Job Losses Accelerate, Signaling Deeper Distress"Read More" from IRA STEWARD ON CONSUMPTION AND UNEMPLOYMENT by Dorothy W. Douglas (1932)"...a philosophy of American wages and unemployment that sounds strangely apposite today.":
As reports of layoffs continue to pile up around the country, executives at Randstad said they have noticed a shift in psychology among job seekers.
"Employees are much more willing to work extra hours and to take on additional duties to enhance job security and improve their employability," said Eric Buntin, managing director for marketing and operations at Randstad. "In a changing market, they know that's a valuable resource."
They are also willing to make less money, even as the cost of living goes up. Cline said some call center jobs that were paying $9 an hour in the Tucson area last year are now paying $8.50. "Their option becomes to take the job or not have the job," she said.
"The capitalists are unmindful of the first danger signals, the beginnings of a redundant labor supply. Tacitly they assume that a little surplus labor is good for business...."
Now machinery is only a blessing "provided the wealth more rapidly produced is consumed as fast as days' works are destroyed * . . .but if this blessing is to continue to bless, wages must continue to rise. If wages stop rising, machinery stops blessing." Ultimately "production gains upon consumption." That is the underlying fact. "Wealth is more rapidly produced than consumed in the leading nations ... . This fact combined with the poverty and misery of the rest of mankind [outside the charmed circle] is the mainspring of enforced idleness [within it]. And enforced idleness is the real secret of the financial convulsions and bankruptcy which from time to time sweep over the most prosperous countries of the civilized world." The capitalists are unmindful of the first danger signals, the beginnings of a redundant labor supply. Tacitly they assume that a little surplus labor is good for business. "They do not want the number of unimployed (sic) so large as to occasion inconvenience or the scandall (sic) of starvation, but they are quite alike in the inexpressed wish that the number of unemployed (sic) shall be so large that those employed shall have as little power as possible to dictate the terms of their employment." This is especially their attitude at a time when wages are rising and business is still brisk.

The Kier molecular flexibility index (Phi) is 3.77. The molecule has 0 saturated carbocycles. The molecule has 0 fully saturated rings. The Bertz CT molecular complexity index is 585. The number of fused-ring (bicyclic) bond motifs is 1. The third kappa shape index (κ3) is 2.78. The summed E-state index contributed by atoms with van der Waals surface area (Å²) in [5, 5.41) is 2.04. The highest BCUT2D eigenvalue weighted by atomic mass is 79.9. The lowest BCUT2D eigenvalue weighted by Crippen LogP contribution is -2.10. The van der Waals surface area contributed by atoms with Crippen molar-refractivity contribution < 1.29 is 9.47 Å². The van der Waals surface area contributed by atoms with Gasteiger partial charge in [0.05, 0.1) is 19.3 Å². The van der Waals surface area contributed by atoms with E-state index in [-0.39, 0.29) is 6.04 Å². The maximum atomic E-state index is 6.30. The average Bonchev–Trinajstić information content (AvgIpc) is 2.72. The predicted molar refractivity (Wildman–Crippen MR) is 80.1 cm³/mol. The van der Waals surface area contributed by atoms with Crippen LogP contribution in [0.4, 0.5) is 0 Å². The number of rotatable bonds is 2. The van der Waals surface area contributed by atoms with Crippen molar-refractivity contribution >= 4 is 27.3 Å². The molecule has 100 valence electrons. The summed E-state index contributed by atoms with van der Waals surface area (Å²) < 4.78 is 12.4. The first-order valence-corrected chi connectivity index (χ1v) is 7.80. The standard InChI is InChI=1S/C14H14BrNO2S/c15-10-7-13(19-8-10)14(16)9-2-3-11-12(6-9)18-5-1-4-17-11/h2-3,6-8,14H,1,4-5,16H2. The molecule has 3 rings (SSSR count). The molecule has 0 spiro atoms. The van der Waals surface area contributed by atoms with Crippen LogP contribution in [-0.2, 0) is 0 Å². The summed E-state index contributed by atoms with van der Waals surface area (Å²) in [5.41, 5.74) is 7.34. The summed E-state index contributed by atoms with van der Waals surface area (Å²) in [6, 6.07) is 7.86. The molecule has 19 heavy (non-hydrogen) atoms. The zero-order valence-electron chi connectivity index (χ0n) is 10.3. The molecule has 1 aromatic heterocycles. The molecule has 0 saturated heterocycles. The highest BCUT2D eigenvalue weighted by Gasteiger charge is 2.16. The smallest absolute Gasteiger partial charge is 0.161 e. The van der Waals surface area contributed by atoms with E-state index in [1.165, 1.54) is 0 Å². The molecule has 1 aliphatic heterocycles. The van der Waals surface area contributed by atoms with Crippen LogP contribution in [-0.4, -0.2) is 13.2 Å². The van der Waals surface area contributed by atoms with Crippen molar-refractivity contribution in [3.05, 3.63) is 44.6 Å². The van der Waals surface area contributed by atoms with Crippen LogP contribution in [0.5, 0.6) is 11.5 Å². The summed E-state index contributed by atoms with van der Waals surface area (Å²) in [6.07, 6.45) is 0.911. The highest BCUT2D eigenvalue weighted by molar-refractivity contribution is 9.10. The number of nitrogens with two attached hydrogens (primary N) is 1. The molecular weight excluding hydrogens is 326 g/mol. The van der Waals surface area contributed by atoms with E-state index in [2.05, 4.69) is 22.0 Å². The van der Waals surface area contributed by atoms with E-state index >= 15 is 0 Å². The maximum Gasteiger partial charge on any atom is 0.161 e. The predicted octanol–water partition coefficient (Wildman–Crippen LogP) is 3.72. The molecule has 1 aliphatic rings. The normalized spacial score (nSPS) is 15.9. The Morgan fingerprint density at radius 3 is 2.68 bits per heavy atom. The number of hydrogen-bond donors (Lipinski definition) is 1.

"An unemployed man is the most deadly fact that exists outside of a graveyard."
But "when the first laborer is discharged, he stops buying." And from then on his powers for evil multiply indefinitely. Then begins "the deadly but natural competition existing between those who are employed and those who are not." "An unemployed man is the most deadly fact that exists outside of a graveyard. He is the source of all that is bad ... . Without raising his hand, he takes far more bread from others than he himself can eat .... more clothes than he can ever wear .... more opportunities than he alone could improve."
He makes his fellows, who are still at work, willing to work for longer hours (". . . . the deadly competition between those who have nothing to do and those who do too much for fear of doing nothing") as well as lower wages ("Discharges must occur first, before wages can fall to any appreciable or serious extent"); and besides, he makes them afraid to spend what little they have. "The most cautious and calculating laborers, who are not themselves discharged, are sufficiently alarmed by the first few discharges that occur about them to wait before buying ....... Meanwhile the individual employer is helpless to stem the tide. "The capitalist is forced to discharge today, for the blunders of his class five or ten years ago.'"